5 decades of TV for Pat Buttram


April 30, 1991|By Steve McKerrow


* Proving once again that the oft-dreamed time machine has already been invented and sits in most people's living room, take note that one of television's most durable character actors gets a guest shot on tonight's scheduled edition of "Who's the Boss?" (at 8, Channel 13).

He's Pat Buttram, who meets Tony (Tony Danza) on a train to Washington in the first episode of a two-part season finale.

Most viewers probably remember Buttram best as he looks in the photo at right: as the shifty salesman on the 1965-71 comedy "Green Acres." Indeed, Buttram can still be seen as Mr. Haney on nightly reruns of that silly satirical series on the Nick At Nite basic cable channel (10:30 most nights except tonight -- keep reading for another Nick At Night time trip).

But some viewers will remember that Buttram's TV presence goes back a lot earlier. In fact, he's into his fifth decade on the tube, first appearing in 1950 as the wise-cracking sidekick of a singing cowboy on "The Gene Autrey Show," which ran on CBS until 1956.

* The other time trip? Almost coincidental with last week's Baltimore visit by actor Bob ("Gilligan's Island") Denver, it's a six-episode run of "Dobie Gillis," beginning at 8 tonight on Nick At Night. Denver, of course, was the goatee-bearded sidekick of the usually lovestruck Dobie, played by Dwayne Hickman.

* The rather scornful worldwide reputation of Americans for having faint interest in understanding other cultures cannot be helped much by that ad for a certain grocery chain airing on local radio.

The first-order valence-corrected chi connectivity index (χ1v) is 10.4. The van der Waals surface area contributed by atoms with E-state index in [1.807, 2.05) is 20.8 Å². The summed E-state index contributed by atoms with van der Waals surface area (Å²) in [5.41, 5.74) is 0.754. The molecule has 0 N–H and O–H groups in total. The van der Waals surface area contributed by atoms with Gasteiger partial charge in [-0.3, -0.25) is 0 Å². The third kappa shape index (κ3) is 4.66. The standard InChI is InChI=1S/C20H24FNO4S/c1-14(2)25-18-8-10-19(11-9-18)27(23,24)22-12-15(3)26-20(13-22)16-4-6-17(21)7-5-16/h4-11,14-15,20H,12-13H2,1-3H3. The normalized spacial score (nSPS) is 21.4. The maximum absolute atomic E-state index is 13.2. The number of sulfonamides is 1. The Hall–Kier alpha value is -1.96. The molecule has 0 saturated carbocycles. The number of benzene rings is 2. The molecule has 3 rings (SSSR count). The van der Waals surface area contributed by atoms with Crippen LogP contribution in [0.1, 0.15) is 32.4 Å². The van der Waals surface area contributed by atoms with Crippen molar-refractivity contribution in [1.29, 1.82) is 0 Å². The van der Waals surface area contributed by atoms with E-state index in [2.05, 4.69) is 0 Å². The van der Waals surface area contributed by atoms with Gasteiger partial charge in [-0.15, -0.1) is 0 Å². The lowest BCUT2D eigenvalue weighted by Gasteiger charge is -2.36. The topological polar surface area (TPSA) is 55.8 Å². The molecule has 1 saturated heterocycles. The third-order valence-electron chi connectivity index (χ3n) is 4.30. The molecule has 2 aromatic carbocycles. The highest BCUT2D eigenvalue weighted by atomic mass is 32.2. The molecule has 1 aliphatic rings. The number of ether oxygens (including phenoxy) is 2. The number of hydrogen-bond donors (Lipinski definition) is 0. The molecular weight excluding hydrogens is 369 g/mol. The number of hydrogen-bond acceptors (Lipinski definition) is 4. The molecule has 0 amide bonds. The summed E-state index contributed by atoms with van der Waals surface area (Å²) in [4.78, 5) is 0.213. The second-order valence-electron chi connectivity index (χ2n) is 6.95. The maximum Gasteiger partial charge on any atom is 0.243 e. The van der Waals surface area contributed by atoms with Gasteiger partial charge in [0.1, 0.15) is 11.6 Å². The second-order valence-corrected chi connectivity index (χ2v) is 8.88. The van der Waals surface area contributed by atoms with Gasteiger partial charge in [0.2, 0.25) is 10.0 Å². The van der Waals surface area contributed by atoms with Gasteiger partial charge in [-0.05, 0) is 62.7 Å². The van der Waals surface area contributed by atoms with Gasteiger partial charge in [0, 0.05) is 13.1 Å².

Have you heard it? An accented woman named "Katya" calls home to a relative named "Yuri," bending the poor guy's ear about all the wonderful bargains at this supermarket she's found since emigrating here. He listens appreciatively, but asks at the end of the ad, "But Katya, wot is 'supermarket?'"

Not a very subtle message here, is it? We've got it, Russians don't have it and therefore we are the natural envy of the world. Never mind that many Soviets speak better English than some Americans and thus would hardly be mystified by the concept of a supermarket, and that good manners might prevent such bragging in the first place.

* And while Media Monitor is massaging his abused radio ear, is anybody else similarly driven to distraction by those spots for a local bank which feature the Yuppie couple obsessed with low-interest home equity loan rates?

These cloying, annoying drones commiserate over all their friends and relatives for being ignorant of the best banking techniques, to the point you wish they'd get a sudden audit call from the IRS.

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